When Working for Free Can Work for Your Business

Giving Freebies: The Best Sales Technique… And the Most Dangerous, Too

People love freebies. You might love freebies, too. But as an entrepreneur, should you love them too? After all, giving away free stuff costs a lot of money.

Not all freebies are created equal. Some freebies aren’t really ‘free’, some are just trinkets slapped with a brand’s logo. Think free pens and calendars. It’s a good marketing idea for small businesses, but it’s so abused nowadays people think it’s just tacky. Then there’s a rare few that’s so valuable you’d wonder why it was free.

Creating something useful takes time and money. You provided people with something that can help them. You should receive something in return, right?

Sometimes, though, giving freebies is an excellent marketing idea for small businesses.

The trick is knowing when and how to leverage it.


To Gain the ‘Experience’ No One Would Give You

Experience is critical for everyone. If you’re a coach, you’ll need to practice your coaching skills with willing volunteers before you can convince others to pay for your time. If you’re building a product, you may want to release a few samples to get feedback from the market.

Just as you paid for your education, you can pay to gain experience by giving your products and services away.

Doing this helps you identify the glitches in your business. The important thing is not to overdo it. Know when you’ve learned enough. For service providers, that may be when you have enough testimonials to boost your credibility. For product-based businesses, that’s probably when you’re done with beta testing or gained critical mass—enough buyers to support the first round of production.

To Connect with Big Brands You Couldn’t Otherwise Work With

Big brands love charities and non-profits. So if there’s a Fortune 500 Company you’ve been dying to work with, try looking for a charity they’re involved in. Then give your services (or products) to the charity they’re also supporting. That gives you a chance to meet (or work with) some people from the blue chip company.

Your company’s name could also appear as a sponsor beside other big brands that sponsored said charity. Having worked or donated with such big companies legitimizes your business and gives you great exposure to people you couldn’t have reach through traditional means.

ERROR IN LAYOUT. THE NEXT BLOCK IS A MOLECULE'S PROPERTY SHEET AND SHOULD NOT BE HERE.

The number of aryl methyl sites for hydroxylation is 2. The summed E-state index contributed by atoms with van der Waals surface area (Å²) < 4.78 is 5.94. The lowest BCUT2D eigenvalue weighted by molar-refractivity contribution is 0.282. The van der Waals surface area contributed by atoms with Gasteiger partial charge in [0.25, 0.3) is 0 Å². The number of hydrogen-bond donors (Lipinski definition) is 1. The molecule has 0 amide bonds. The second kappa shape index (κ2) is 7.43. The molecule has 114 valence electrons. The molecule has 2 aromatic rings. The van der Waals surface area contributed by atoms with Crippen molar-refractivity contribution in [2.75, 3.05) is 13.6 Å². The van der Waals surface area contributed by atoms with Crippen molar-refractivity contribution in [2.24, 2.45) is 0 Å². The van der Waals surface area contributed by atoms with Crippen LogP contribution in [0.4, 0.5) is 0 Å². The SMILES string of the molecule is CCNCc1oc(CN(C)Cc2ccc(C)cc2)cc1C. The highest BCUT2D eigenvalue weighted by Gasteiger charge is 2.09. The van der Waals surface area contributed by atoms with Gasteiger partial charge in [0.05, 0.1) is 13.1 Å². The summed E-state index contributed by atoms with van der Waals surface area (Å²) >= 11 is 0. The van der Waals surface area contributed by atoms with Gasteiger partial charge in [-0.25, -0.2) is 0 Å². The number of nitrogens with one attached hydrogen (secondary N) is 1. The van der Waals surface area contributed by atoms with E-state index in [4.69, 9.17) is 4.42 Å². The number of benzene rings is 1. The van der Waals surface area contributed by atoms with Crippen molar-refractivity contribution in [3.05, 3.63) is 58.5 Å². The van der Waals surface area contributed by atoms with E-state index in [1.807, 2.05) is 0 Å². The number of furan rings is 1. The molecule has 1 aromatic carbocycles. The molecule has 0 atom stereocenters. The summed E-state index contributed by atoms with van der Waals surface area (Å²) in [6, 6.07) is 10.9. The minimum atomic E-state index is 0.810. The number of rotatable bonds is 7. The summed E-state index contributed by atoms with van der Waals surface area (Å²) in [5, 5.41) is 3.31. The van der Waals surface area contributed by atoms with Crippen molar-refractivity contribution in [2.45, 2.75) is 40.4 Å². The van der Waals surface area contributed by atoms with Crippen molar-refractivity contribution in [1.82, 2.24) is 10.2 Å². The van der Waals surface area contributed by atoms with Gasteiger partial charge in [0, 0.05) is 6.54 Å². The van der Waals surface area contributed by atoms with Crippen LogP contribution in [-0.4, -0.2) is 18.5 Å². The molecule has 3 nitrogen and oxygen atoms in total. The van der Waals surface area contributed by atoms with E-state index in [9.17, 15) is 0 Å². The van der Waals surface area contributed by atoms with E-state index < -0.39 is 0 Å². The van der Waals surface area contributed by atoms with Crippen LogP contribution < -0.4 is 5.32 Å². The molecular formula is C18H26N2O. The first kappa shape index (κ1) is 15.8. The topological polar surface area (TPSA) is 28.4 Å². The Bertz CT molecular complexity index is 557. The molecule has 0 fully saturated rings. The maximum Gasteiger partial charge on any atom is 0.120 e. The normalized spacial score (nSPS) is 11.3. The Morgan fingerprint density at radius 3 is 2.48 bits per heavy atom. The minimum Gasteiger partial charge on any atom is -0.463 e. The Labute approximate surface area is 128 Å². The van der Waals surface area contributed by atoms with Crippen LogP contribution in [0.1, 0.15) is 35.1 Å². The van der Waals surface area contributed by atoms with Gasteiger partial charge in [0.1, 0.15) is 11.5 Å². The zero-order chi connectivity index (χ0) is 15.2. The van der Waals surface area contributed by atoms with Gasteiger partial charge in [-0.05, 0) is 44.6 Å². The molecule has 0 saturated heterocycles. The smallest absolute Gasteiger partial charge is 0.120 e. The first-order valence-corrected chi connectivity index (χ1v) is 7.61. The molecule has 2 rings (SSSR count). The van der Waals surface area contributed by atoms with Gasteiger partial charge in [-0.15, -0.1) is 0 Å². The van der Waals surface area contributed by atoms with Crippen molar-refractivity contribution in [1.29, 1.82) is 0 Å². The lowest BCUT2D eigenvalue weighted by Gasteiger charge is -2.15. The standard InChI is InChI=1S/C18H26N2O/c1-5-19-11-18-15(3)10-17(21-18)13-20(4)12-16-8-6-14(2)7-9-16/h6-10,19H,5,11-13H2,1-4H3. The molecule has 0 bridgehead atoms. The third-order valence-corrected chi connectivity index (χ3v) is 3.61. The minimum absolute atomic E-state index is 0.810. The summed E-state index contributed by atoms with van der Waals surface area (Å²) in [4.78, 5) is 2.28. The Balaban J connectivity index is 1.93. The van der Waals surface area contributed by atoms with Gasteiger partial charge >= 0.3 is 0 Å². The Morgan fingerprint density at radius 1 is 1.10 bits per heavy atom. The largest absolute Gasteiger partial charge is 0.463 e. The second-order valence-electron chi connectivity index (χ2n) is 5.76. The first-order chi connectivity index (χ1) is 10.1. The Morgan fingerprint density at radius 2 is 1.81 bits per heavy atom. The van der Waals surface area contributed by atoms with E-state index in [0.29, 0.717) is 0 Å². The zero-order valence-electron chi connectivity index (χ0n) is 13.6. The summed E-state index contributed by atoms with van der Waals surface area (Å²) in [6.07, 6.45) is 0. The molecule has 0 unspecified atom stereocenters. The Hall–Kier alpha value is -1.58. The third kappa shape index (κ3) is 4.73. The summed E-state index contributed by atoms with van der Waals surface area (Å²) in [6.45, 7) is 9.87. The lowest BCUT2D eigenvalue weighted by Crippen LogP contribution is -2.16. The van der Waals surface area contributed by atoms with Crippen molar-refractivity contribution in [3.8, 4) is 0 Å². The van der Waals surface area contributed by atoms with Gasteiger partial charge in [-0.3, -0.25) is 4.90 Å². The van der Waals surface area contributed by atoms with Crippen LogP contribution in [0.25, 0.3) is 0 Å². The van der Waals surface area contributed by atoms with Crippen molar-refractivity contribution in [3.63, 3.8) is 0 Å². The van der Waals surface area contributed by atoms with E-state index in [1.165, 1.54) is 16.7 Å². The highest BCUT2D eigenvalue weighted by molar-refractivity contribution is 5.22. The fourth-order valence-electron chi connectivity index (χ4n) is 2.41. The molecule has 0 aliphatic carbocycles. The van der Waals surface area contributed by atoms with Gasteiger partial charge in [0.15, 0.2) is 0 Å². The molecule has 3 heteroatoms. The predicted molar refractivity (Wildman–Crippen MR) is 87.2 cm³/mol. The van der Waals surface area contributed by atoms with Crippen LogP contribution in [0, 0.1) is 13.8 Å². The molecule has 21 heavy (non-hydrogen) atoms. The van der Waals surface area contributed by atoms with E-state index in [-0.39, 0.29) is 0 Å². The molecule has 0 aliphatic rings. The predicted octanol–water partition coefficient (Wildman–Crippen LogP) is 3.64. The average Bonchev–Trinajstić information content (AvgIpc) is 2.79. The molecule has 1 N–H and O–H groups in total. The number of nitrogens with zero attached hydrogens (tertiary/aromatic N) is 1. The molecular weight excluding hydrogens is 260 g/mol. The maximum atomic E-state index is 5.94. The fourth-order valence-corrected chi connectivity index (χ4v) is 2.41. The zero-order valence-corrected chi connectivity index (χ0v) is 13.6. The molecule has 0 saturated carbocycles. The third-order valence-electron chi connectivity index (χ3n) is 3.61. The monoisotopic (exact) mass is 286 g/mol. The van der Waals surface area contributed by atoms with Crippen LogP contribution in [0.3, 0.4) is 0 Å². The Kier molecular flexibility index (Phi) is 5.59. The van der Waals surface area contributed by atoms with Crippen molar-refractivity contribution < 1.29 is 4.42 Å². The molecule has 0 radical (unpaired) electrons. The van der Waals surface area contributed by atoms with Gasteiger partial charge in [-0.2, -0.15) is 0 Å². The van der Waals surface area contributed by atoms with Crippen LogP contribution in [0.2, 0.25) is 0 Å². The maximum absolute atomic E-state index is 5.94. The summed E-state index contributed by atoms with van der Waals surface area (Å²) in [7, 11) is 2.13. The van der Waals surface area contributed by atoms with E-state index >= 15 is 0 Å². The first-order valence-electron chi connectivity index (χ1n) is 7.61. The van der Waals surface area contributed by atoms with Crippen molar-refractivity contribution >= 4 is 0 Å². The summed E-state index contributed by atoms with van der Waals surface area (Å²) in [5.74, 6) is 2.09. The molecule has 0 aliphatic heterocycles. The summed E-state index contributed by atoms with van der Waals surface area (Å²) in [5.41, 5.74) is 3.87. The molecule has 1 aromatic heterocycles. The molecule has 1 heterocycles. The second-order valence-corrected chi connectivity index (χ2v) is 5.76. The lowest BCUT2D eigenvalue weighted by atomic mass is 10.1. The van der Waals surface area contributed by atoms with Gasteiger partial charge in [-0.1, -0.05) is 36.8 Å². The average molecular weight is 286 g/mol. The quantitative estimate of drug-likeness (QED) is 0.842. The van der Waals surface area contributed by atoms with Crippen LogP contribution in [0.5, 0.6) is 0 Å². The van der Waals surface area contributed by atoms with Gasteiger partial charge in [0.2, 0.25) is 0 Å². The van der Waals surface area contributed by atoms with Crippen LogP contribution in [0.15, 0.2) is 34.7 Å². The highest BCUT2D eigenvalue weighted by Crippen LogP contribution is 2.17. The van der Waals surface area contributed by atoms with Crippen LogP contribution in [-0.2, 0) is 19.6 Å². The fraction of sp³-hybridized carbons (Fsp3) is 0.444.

To Get a Job Title You Couldn’t Through Traditional Job-Applications

This works for employees and solo-professionals. Titles add prestige and credibility to your business, but how can you get a prestigious title if you don’t have enough experience for it? Volunteer. Strategically.

For instance, non-profits need a marketing director to guide their efforts in raising funds. You have enough experience handling marketing campaigns, but have never had a director position before. Well, now’s your chance to get that post. And besides the title, you’ll also get on-the-job experience no ad agency will gladly give you.

To Encourage People to Try Your Offer Risk-Free

This works well if you’re in a competitive market, and you want to prove that you have something better to offer.

When people have a trusted brand, they’re not likely to try switch— unless you give them a reason to do so.

This reason often comes in the form of a freebie. People are more likely to take a chance on something they don’t have to spend on. What’s the risk, right?

This is one of the reasons behind the freebies at Costco and the trial lessons at your daughter’s piano school. It’s one of the best sales technique there is. Even if you knew it’s being done on you—you can’t help it.

If a customer tries something, and he likes it, you have a new customer—one you wouldn’t have lured in because of the initial ‘risk’ involved.

Now Back to You… What’s Your Experience in Giving Free Stuff?

Have you ever been burned giving stuff for free? Or maybe you’ve had luck with other marketing ideas for small businesses?


© 2015 Incedo Group, LLC